He slams you again. "What am I?"

It's like the night has been waiting a lifetime to witness this. It holds its breath in anticipation of the verdict. The pain dulls with every passing moment, and Tyler's hands begin to feel less like metal, more like flesh. Warm. Expectant.

You lick your lips. Your voice feels small but your words are not. "You are Jack's fear of inertia."


Tyler walks ten steps ahead of you. You remember the Middle Eastern tradition in which the man walks forty paces ahead of his family so that if there were danger, he would be the first to face it.

If you were danger, you'd sneak up on the bastards from behind. Maybe it wouldn't be fair, but it would be successful.

You spin around.

Nothing there but a sidewalk lit with cheap neon. You passed a hobo sleeping under the Sunday comics a few building back. He's still there. Your heart's still pounding.


You turn your head.

"Snap out of it," says Tyler. "Let's go."

It occurs to you that the last time you saw Tyler Durden, he sported a bloody hole in the back of his head. You're looking at his head now and all you see is blond hair. No evidence of destruction at all.

It's another Jesus metaphor. Resurrection. Tyler is alive and whole.

All the buildings look alike on your street. You tell Tyler about that one time Marla went home to the wrong building. She spent twenty minutes yelling at some guy in the other 6D, thinking it was you. She thought you weren't buzzing her up. She thought Tyler was back.

"Is that so?"


"Was she drunk?"

"I don't remember. It was dark."

"It was dark so you couldn't tell whether she was drunk or not."

"It was dark so all the buildings looked the same, which was why she couldn't tell."

Tyler trots up the steps of your building as if he's the one who lives there and you're the evening's hired hooker. "I see what you mean," he says.

You remain on the sidewalk.

"What, are you going to let us in or not?"

"Come here."


"Come here. Come down here."

He obliges. You're not sure what his facial expression conveys. Suspicion? Annoyance? Apathy? He's standing in front of you looking guileless. Guilty. Guileless.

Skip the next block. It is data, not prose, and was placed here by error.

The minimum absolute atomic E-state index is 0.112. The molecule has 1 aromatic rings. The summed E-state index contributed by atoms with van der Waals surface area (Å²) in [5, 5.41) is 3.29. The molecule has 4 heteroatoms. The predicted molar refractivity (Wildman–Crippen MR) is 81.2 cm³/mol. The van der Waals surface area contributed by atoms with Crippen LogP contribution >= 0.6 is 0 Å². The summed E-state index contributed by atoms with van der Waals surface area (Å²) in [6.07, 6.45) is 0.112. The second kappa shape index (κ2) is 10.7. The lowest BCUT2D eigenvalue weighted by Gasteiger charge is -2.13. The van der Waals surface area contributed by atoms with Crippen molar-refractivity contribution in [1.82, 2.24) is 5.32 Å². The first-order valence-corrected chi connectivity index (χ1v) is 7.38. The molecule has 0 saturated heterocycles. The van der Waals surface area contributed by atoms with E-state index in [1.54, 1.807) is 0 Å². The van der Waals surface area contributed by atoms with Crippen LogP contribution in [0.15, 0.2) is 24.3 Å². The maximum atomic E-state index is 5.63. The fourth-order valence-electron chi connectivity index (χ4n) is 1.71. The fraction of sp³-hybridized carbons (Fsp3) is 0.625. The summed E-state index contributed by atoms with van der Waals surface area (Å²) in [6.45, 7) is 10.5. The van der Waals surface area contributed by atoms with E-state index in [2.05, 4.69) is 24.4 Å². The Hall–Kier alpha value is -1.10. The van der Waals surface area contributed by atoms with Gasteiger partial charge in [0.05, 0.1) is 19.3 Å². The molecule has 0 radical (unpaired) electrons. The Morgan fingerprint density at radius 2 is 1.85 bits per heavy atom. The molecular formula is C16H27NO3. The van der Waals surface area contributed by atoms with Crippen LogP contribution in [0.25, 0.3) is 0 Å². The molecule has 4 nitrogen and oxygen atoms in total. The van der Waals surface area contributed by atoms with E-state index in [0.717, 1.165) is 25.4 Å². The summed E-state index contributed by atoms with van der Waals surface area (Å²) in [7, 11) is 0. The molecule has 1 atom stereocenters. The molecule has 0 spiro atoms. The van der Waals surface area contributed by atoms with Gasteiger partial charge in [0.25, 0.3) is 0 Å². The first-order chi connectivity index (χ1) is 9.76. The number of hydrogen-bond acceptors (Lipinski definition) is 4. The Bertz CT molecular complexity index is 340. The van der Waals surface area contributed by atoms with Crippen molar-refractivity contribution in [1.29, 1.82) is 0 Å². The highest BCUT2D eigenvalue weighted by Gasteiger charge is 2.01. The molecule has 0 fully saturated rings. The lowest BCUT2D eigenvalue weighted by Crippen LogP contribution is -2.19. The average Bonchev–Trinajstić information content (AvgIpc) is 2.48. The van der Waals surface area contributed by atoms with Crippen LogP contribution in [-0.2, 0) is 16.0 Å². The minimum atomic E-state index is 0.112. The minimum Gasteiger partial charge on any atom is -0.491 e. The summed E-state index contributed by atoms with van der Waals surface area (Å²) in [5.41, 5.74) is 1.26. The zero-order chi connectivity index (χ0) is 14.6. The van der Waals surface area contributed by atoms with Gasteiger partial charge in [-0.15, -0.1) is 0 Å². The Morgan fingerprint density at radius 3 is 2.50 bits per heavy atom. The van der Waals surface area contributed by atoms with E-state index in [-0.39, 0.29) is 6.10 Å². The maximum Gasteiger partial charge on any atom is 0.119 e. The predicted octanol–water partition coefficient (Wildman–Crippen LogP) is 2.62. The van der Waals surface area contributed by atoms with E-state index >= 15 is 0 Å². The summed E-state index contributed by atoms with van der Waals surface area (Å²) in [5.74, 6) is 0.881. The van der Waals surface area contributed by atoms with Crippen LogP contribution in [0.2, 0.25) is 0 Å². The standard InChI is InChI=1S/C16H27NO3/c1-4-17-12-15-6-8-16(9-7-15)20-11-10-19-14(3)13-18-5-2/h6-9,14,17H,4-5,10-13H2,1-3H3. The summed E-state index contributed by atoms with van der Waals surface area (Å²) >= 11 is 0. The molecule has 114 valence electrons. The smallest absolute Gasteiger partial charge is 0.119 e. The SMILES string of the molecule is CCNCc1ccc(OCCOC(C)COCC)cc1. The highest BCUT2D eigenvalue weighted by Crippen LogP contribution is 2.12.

You say, "Take off your shirt."

"You want me to…"

"Take off your shirt." He just looks at you and you say, "Take it off."

He shrugs off his jacket and tosses it to you. You drop it with purposeful intent. He undoes the first two buttons of his shirt and pulls it over his head, and all the while you're trying to figure out what Tyler's thinking. How Tyler's thinking. How Tyler functions. You find yourself wondering if Tyler needs oxygen to breathe.

"Take off your pants."

Tyler says, "This would go by a lot faster if you just tell me to get naked."

"I," you begin, and stop.

Tyler takes off his pants. He takes off his boxers, which may or may not surprise you. If he goes commando, it wouldn't surprise you.

He stands with his arms at his side, streetlight like a spotlight above his head. The shadows on his body are etched just so. They blot out his eyes, like opaque sunglasses, and you remember what he said to you in that hotel room several months ago: "You were looking for a way to change your life. You could not do this on your own."

You remember one night on the bus when you pointed at an underwear ad and you, Jack's self-righteous smirk, said to Tyler, "Is that what a real man looks like?" You look at Tyler Durden now and the irony makes you nauseous. The shadows deepen the lines on his body, all contours, all curves of muscle and tendon, as if conscious of aesthetics.

Tyler once said, "I look like you want to look, I fuck like you want to fuck, I am smart, capable, and most importantly, I am free in all the ways that you are not."

Anyone can do the quick calculations. Tyler is what you are not. You are imperfect. Therefore, Tyler is not imperfect. Is Tyler perfect? Is he what you should try to be?